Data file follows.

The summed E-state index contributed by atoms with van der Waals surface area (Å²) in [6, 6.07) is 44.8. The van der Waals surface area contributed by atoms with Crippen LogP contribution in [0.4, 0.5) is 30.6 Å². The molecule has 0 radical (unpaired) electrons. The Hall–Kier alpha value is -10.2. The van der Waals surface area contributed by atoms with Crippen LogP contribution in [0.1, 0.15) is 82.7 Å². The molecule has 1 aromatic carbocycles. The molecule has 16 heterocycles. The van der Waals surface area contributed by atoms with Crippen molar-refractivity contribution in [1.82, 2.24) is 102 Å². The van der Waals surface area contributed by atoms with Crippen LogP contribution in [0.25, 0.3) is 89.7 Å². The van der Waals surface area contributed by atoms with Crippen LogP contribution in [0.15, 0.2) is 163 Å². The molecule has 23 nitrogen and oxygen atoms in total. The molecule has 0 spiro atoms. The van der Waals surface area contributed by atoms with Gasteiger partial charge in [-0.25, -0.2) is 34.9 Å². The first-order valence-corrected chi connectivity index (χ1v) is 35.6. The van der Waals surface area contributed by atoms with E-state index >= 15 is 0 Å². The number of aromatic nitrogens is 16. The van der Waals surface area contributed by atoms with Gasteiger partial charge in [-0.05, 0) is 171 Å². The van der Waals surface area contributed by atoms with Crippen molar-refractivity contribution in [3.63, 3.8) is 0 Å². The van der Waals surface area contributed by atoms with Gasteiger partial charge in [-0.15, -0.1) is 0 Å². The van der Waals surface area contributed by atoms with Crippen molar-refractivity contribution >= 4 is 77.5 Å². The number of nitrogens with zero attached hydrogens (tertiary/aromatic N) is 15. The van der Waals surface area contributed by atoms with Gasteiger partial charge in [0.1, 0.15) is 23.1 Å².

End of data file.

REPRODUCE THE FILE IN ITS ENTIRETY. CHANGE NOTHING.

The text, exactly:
The summed E-state index contributed by atoms with van der Waals surface area (Å²) in [6, 6.07) is 44.8. The van der Waals surface area contributed by atoms with Crippen LogP contribution in [0.4, 0.5) is 30.6 Å². The molecule has 0 radical (unpaired) electrons. The Hall–Kier alpha value is -10.2. The van der Waals surface area contributed by atoms with Crippen LogP contribution in [0.1, 0.15) is 82.7 Å². The molecule has 1 aromatic carbocycles. The molecule has 16 heterocycles. The van der Waals surface area contributed by atoms with Crippen molar-refractivity contribution in [1.82, 2.24) is 102 Å². The van der Waals surface area contributed by atoms with Crippen LogP contribution in [0.25, 0.3) is 89.7 Å². The van der Waals surface area contributed by atoms with Crippen LogP contribution in [0.15, 0.2) is 163 Å². The molecule has 23 nitrogen and oxygen atoms in total. The molecule has 0 spiro atoms. The van der Waals surface area contributed by atoms with Gasteiger partial charge in [-0.25, -0.2) is 34.9 Å². The first-order valence-corrected chi connectivity index (χ1v) is 35.6. The van der Waals surface area contributed by atoms with E-state index >= 15 is 0 Å². The number of aromatic nitrogens is 16. The van der Waals surface area contributed by atoms with Gasteiger partial charge in [-0.05, 0) is 171 Å². The van der Waals surface area contributed by atoms with Crippen molar-refractivity contribution in [3.63, 3.8) is 0 Å². The van der Waals surface area contributed by atoms with Gasteiger partial charge in [-0.15, -0.1) is 0 Å². The van der Waals surface area contributed by atoms with Crippen molar-refractivity contribution >= 4 is 77.5 Å². The number of nitrogens with zero attached hydrogens (tertiary/aromatic N) is 15. The van der Waals surface area contributed by atoms with Gasteiger partial charge in [0.1, 0.15) is 23.1 Å².